Family

How to mend a family feud

By: Adrienne Brown

Photography by Parker Knight, via Flickr Creative Commons Author: Canadian Living Credits: Photography by Parker Knight, via Flickr Creative Commons

Family

How to mend a family feud

By: Adrienne Brown
Every family has its differences. Siblings squabble, children argue with parents (regardless of their ages), and aunts, uncles and cousins sometimes get involved. More often than not, everyone puts aside their issues and moves on. But, unfortunately, some families find themselves in all-out feuds. This can mean anything from constant fighting to cutting off contact with family members. Regardless of the type of feud or reasons behind it, many people eventually find they want to reconcile their differences.

Marion Goertz, a registered marriage and family therapist in Toronto, says it takes a commitment of time, energy, courage and resources to work through a family feud. She warns the process can "feel profoundly painful and intense as the barriers and bandages are removed and the wound is exposed to fresh air and new perspectives." But, she says, it is possible to repair damaged relationships.

What causes family feuds
According to Goertz, many family feuds come to a head over disagreements but may be about other underlying issues. They may be rooted in past wrongs or built-up frustrations that have occurred over many years. Quite often, a breaking point will coincide with a major life event or stressor; for example, a birth, death, marriage or divorce. "While [the fight] may appear to be over something that seems trivial to an outside observer, the wounds, abandonment and betrayal can run deep, coming to the surface in sometimes startling and unexpected ways," says Goertz.

Feuds may occur between two people or may force a number of family members to choose sides. They can also cause feelings of sadness, fear, abandonment and betrayal, as well as anger, rage, hatred and frustration.

How to mend broken relationships
It's important to recognize that everyone involved may see the problem and the steps to reconciliation differently, so approach reparations cautiously. Goertz suggests first meeting in a neutral space. Be flexible to plan for the next steps toward a more healthy and happy relationship, she says.

Page 1 of 2 -- Learn how to repair damaged family relationships on page 2
Be prepared to say you're sorry
The person accused of being at fault for the original problem must be willing to take some responsibility, says Goertz. "Studies on forgiveness undertaken by Dr. Les Greenberg of York University in Toronto determined that true reconciliation and healing are only possible when the injured party is convinced that the wounding party gets it," she explains. If the offender isn't willing to try to express remorse and change his or her actions, it may be too soon to fix the situation.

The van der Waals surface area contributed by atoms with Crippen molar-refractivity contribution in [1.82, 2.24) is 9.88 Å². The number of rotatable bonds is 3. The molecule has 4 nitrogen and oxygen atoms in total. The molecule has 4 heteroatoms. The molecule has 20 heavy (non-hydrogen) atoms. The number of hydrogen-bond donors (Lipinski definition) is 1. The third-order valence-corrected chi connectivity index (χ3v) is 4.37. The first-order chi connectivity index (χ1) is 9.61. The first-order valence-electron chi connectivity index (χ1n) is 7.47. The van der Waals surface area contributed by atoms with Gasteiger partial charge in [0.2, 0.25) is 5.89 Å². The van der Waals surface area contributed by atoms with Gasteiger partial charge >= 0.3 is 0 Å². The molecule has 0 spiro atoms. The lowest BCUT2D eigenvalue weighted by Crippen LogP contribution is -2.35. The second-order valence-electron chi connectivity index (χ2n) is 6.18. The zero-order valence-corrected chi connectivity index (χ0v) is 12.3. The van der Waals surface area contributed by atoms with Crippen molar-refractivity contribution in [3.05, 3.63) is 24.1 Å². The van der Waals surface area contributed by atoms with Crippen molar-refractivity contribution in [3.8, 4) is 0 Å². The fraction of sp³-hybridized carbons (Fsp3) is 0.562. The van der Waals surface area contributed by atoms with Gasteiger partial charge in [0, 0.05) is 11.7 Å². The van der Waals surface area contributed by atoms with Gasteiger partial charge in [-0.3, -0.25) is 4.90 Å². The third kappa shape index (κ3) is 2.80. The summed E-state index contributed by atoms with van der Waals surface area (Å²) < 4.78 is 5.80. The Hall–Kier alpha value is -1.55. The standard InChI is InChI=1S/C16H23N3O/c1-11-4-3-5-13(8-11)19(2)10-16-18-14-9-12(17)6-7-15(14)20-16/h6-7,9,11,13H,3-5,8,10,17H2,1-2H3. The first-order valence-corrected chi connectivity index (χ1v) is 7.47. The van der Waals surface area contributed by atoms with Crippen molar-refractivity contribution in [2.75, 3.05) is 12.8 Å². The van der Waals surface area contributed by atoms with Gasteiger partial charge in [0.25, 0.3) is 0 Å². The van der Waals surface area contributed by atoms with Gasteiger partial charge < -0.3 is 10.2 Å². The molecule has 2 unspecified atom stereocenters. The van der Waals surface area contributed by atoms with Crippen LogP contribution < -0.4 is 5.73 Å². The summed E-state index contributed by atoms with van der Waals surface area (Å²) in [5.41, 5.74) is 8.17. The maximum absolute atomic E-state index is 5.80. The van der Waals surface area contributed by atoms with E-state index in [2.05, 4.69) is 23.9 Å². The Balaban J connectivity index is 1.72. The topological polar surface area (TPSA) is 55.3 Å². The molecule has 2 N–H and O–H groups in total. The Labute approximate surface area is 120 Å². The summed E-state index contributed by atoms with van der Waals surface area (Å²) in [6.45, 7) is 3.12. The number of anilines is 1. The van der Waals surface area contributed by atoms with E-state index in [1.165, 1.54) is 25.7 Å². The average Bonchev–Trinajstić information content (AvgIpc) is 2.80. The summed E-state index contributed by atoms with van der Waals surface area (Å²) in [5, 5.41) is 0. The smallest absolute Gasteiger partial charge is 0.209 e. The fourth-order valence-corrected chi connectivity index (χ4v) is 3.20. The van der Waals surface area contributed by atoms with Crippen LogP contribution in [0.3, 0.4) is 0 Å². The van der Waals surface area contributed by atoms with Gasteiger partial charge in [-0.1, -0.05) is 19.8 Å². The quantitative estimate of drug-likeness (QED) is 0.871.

Sit down and discuss
If everyone participating in the disagreement is willing to give reconciliation a shot, Goertz recommends finding a third party to help mediate the discussion. During this calm sit-down conversation (or conversations), you should:

• Be prepared to show some humility. Very rarely is one person 100 percent right in his or her actions, and very rarely is another person entirely wrong.

• Explore the "why." Why did Party A say what he or she said? Why did Party B react so dramatically? Why can't anyone agree?

• Identify the consequences. If the behaviour or action that initiated the feud occurs again, what will happen? Set out expectations, even if they include a permanent parting of ways, says Goertz.

Reconnect with an estranged family member
Just as families can break apart during significant life events, so too can families reunite in times of dire need, such as times of illness or advancing age, celebrations or milestones. "The expectation that many have for a Hollywood reconciliation as the music comes up and the credits start to roll is unrealistic and rare," says Goertz. She suggests starting small. To break the ice, try sending a birthday or anniversary card as a way to tentatively reach out. Include a note offering a meeting, but allow the other person the opportunity to choose the time and place. If the other party agrees to this offer, Goertz says the conversation should centre on three questions.

1. What has our relationship been like up to this point? (This should examine both the good and the difficult.)

2. What do I need from you in order to consider it might be wise to invest in a healthy, mutual, safe relationship going forward?

3. What am I prepared to offer to make that happen?

It can take a long while for feelings of distrust to build up and reach a breaking point. And mending the resulting feud can take a long time too. Be patient and be prepared to face hard truths and tough discussions, but know that it will all be worth it in the end.

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How to mend a family feud

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